Laboratory of Pathology: Training Programs
Anatomic Pathology Residency Training Program
The Laboratory of Pathology (LP) offers a multifaceted ACGME-accredited residency training program in Anatomic Pathology at the NIH Clinical Center. The Clinical Center is the site of intramural clinical research for the NIH, and home to more than 1500 clinical research protocols. Excelling in both clinical diagnosis and translational research, the department provides a stimulating intellectual environment for the resident interested in an academic career. The department emphasizes excellence in diagnosis and the use of modern technological tools to enhance accuracy and decipher disease mechanisms. In addition, LP staff members receive a large number of cases in consultation each year, resulting in a rich and diversified exposure to the practice of anatomic pathology. Most successful applicants have had prior research experience, or have a Ph.D. degree. Clinical training in the Anatomic Pathology Program includes three years of rotations and subspecialty training. An optional fourth year of training may be available to selected residents during which time they may participate in additional research activities.
Qualified candidates must have completed an M.D. degree from an approved U.S. or Canadian medical school, or must hold an E.C.F.M.G. certificate.
How to Apply
Three positions are open to new applicants each year. The Program participates in the National Resident Matching Program (NRMP), and applications should be submitted through the Electronic Residency Application System (ERAS). Applications should be submitted by December 1 for appointments beginning the following July. After review of completed applications, qualified candidates may be invited for interviews and to meet staff and residents.
The philosophy of the training program is to provide broad and in-depth exposure to the subject matter of anatomic pathology, with an emphasis on clinical correlation, relationships to disease mechanisms, and exposure to investigational opportunities. Each case under study is viewed in the context of (1) the individual patient's clinical course, (2) strong personal interactions with the clinicians caring for the patient, and (3) the general relevance to disease pathophysiology and investigational questions. Residents become fully grounded in laboratory techniques, observational and descriptive analysis procedures, and the communication skills required to gain the maximum information prior to rendering a diagnosis. The program provides for diversified experience in postmortem, surgical pathology, cytopathology, hematopathology, molecular pathology and cytogenetics diagnosis. Separate one-month subspecialty rotations in forensic pathology, surgical pathology, and pediatric pathology offered at affiliated institutions broaden the training offered at the NIH. Integrated training in dermatopathology, neuropathology, pediatric pathology, flow cytometry, immunopathology, informatics, management, and quality improvement are provided during all three years. Residents in the third year gain more authority in making diagnostic decisions and supervising other residents in both surgical and postmortem pathology. The training program has an abundance of formal courses, national meetings, and elective rotations at outstanding institutions across the country. The unique scientific environment of the NIH offers unmatched research opportunities, as well as a wealth of research conferences and lectures that supplement the clinical training. The superlative quality of our residents contributes significantly to the success of this program. LP consistently attracts top-rated candidates, many with both and MD and Ph.D. degree or additional post-graduate training or experience. Most of our past residents pursue careers in academic Pathology or biomedical research. The research activities of the staff are diverse, incorporating the most modern techniques available in biomedical research and based upon a firm foundation of an intricate knowledge of the biology of the disease state. The laboratory also offers ACGME-accredited subspecialty fellowships in cytopathology and hematopathology that integrate advanced diagnostic pathology with opportunities for laboratory research and instruction in sophisticated laboratory techniques. Much of the strength of this residency-training program comes from the internationally recognized reputation of the Anatomic Pathology Staff. The staff is acclaimed in many areas of Anatomic Pathology and is committed to excellence in the teaching program. Because our clinical programs are integrated with the research activities of the NIH, our residents are exposed to information regarding the pathogenesis and pathophysiology of diseases that they are learning to diagnose on a regular basis. This insight into the basic disease mechanisms of pathology enhances their educational experience.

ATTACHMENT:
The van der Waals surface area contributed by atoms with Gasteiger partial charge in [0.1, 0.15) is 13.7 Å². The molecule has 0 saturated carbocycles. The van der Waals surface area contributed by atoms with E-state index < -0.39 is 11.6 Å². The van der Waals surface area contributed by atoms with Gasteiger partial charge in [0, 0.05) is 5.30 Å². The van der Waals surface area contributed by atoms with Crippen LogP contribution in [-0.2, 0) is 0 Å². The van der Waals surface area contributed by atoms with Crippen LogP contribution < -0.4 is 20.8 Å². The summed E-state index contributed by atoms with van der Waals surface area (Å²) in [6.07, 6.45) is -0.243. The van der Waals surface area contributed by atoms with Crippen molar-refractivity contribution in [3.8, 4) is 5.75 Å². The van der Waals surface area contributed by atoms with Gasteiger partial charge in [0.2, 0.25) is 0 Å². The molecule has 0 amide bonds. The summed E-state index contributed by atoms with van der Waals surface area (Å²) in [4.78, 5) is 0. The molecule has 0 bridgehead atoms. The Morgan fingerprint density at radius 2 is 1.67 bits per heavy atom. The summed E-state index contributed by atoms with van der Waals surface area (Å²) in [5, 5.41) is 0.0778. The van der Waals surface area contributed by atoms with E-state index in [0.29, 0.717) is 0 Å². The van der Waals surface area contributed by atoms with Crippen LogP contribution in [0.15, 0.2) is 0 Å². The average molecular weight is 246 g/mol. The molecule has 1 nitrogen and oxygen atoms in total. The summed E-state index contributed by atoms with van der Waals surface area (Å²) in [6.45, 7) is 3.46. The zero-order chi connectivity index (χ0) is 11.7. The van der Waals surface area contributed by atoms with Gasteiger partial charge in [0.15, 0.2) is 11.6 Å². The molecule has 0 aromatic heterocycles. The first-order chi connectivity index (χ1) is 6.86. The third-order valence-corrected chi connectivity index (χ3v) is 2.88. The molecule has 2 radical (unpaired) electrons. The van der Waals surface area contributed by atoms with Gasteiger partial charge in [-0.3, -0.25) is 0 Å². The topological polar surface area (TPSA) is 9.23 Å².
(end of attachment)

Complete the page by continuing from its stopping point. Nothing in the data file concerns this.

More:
For further information, potential applicants may contact:
Laboratory of Pathology
Center for Cancer Research
National Cancer Institute, NIH
10 Center Drive, Room 2S235
Bethesda, MD 20892-1500
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